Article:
Comparing this year's stats to last year's, I was at first astonished to see that I had more plays in 2017 than in 2016: 505 vs. 441. One explanation for this is that so many of this year's plays were lighter games with younger kids: three rounds of Animal Upon Animal still doesn't come close to a good game of Archipelago in terms of time or gamer satisfaction, but it counts three times as many for counting plays—and it brings great joy to my younger boys. Looking at all the games I played this year, and even last year, I see a few things in my collection that have never hit the table. Games like Mysterium and Telestrations are ones I purchased after learning about them or trying them, thinking they would be great light games for family and friends. However, when I'm picking games to play, there are other games I'd pick over these, like One Night Ultimate Werewolf, Pictomania, and Wits & Wagers. My brother and I were just talking the other day about how it's relatively easy to get rid of games you don't really like. This might be the year that I need to think about getting rid of games I do like, but that I don't like as well as some other games. There's little reason to fill up the game cabinet with things that don't get played, after all. It's the playing and the painting that I prefer, not merely the collecting.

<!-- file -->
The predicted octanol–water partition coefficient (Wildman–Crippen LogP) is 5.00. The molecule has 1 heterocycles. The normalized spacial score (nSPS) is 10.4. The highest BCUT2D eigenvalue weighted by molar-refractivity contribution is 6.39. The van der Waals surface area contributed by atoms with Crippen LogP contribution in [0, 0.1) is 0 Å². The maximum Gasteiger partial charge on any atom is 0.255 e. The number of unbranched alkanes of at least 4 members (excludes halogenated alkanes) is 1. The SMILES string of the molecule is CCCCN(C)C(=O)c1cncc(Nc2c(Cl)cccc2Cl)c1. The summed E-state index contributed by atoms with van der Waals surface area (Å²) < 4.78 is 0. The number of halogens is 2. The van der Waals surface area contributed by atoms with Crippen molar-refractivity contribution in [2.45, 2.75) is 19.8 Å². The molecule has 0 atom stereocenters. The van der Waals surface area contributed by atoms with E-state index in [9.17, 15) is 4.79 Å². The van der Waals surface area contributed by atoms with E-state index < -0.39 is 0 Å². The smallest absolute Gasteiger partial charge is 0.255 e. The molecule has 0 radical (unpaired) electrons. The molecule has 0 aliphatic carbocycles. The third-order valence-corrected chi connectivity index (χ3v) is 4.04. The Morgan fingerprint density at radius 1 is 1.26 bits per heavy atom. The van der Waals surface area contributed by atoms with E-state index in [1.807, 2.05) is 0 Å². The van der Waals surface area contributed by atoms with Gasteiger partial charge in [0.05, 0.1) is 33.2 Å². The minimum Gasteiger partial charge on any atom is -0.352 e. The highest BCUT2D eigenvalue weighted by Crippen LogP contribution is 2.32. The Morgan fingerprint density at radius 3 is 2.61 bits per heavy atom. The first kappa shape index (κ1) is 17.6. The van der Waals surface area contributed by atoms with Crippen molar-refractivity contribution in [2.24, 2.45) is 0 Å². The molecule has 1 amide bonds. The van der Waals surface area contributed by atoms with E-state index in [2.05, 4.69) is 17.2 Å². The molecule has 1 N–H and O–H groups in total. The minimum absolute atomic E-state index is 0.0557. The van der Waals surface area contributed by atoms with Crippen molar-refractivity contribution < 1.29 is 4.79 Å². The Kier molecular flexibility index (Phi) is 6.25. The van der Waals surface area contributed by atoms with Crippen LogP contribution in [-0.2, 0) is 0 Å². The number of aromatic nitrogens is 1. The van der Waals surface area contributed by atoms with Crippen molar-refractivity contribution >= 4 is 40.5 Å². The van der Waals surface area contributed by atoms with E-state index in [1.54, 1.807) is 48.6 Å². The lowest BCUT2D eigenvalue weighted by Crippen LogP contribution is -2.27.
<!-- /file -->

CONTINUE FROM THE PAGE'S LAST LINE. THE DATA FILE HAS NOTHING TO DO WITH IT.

Last year I wrote about how I was hoping to increase the number of tabletop RPGs that I played during the year, but that was only hope, not real planning. I played one game of The Princes' Kingdom with my two older sons; we had a great time, but as any gamesmaster knows, it takes a lot of time to set up and execute a good session. I wrote about the afternoon my boys and I spent playing Index Card RPG shortly after that game was released. That was an enjoyable session, but I ended up not returning to it, neither with my family nor my students. For Christmas 2017, I bought FFG's new release, Legacy of Dragonholt, which I was a little surprised to see that BGG lists as an RPG rather than a board game. (Why would Legacy of Dragonholt be an RPG while Sherlock Holmes: Consulting Detective and Tales of the Arabian Nights are board games?) It has only hit the table twice so far, but my two older boys and I are enjoying. My only substantial criticism so far is that the game invites you to make interesting, deep characters, but then of course the prose is not about them: the prose is all about the supporting characters. How could the game know anything about the characters you've just made? It's as if the game needs improvisational cues rather than prose—rather than say "You pull a rune from your pocket and use it to blow up the cliff side, slowing the approaching bandits" something more like "Improvise a scene in which [acting character] uses their skills or items to slow down the approaching bandits." That would be an RPG—Dragonholt is a board game.